Why Is Drugstore Transaction Volume Plunging?

The Boulder Group President Randy Blankstein details how recent events in the sector are pushing investors to adjust their strategies.

By Randy Blankstein

Randy Blankstein, president & founder of The Boulder Group
Randy Blankstein

Cap rates for the single-tenant drugstore sector increased by 11 basis points in the third quarter of 2018 to 6.21 percent over last year. Cap rates for CVS properties remained unchanged, at 5.65 percent, while Walgreens and Rite Aid properties experienced increases of 15 and 7 basis points to 6.15 percent and 7.32 percent, respectively. The increase in cap rates experienced by Walgreens and Rite Aid properties can be best attributed to uncertainty surrounding Rite Aid’s long-term viability and the store closures associated with Walgreens’ acquisition of approximately 1,900 Rite Aid locations.

Transaction volume in the drugstore sector slowed significantly in the first three quarters of 2018 and was down more than 40 percent as compared to each individual year between 2013 and 2017. Recent events in the drugstore sector— including the pending CVS and Aetna merger, Walgreens acquisition of approximately 1,900 Rite Aid stores and the failed merger between Rite Aid and Albertsons—caused concern for investors. The spread between asking and closed cap rates for drugstores widened for all three tenants in the third quarter of 2018 as compared to the prior year. This illustrates pushback sellers are receiving for drugstore valuations from net-lease investors.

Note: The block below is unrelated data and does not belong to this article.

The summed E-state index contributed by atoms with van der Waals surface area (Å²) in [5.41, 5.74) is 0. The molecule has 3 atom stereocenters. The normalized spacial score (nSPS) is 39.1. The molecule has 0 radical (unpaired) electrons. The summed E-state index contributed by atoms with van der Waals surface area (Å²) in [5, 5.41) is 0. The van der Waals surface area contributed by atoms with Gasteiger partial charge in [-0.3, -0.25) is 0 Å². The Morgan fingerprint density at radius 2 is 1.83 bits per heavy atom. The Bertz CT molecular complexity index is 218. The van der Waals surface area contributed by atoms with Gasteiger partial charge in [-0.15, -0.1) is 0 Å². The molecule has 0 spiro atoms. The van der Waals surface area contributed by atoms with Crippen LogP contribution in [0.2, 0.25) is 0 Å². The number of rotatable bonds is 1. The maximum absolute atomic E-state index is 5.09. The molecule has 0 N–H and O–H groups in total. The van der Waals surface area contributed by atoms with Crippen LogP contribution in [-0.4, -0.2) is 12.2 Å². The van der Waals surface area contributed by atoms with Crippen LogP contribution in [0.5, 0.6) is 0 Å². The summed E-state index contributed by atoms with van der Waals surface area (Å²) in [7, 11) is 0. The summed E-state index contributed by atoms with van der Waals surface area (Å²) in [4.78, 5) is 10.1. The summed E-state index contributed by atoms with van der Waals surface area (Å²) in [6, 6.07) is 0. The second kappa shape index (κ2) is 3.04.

Supply impacts

The supply of drugstore assets decreased in the third quarter of 2018 when compared to the prior year by more than 16 percent. In recent years, the drugstore sector supply increased as investors took advantage of “blend-and-extend” scenarios. In a blend-and-extend scenario, property owners offer the tenant an incentive in order to increase the lease term creating an arbitrage situation. In the past 18 months, tenants became increasingly more selective of blend-and-extend scenarios, causing a decrease in supply across the drugstore sector.

Transaction velocity for the remainder of 2018 in the net-lease drugstore sector should remain at a similar pace to the current year. Investors will be carefully monitoring the store closure list that resulted from Walgreens acquisition of approximately 1,900 Rite Aid store, as well as the CVS and Aetna merger. Private and 1031 investors will continue to be the primary buyer of drugstore assets. The vast majority of transactions will consist of stores with high-quality real estate and superior store sales as investor concern lingers surrounding the potential Amazon effect in this sector.


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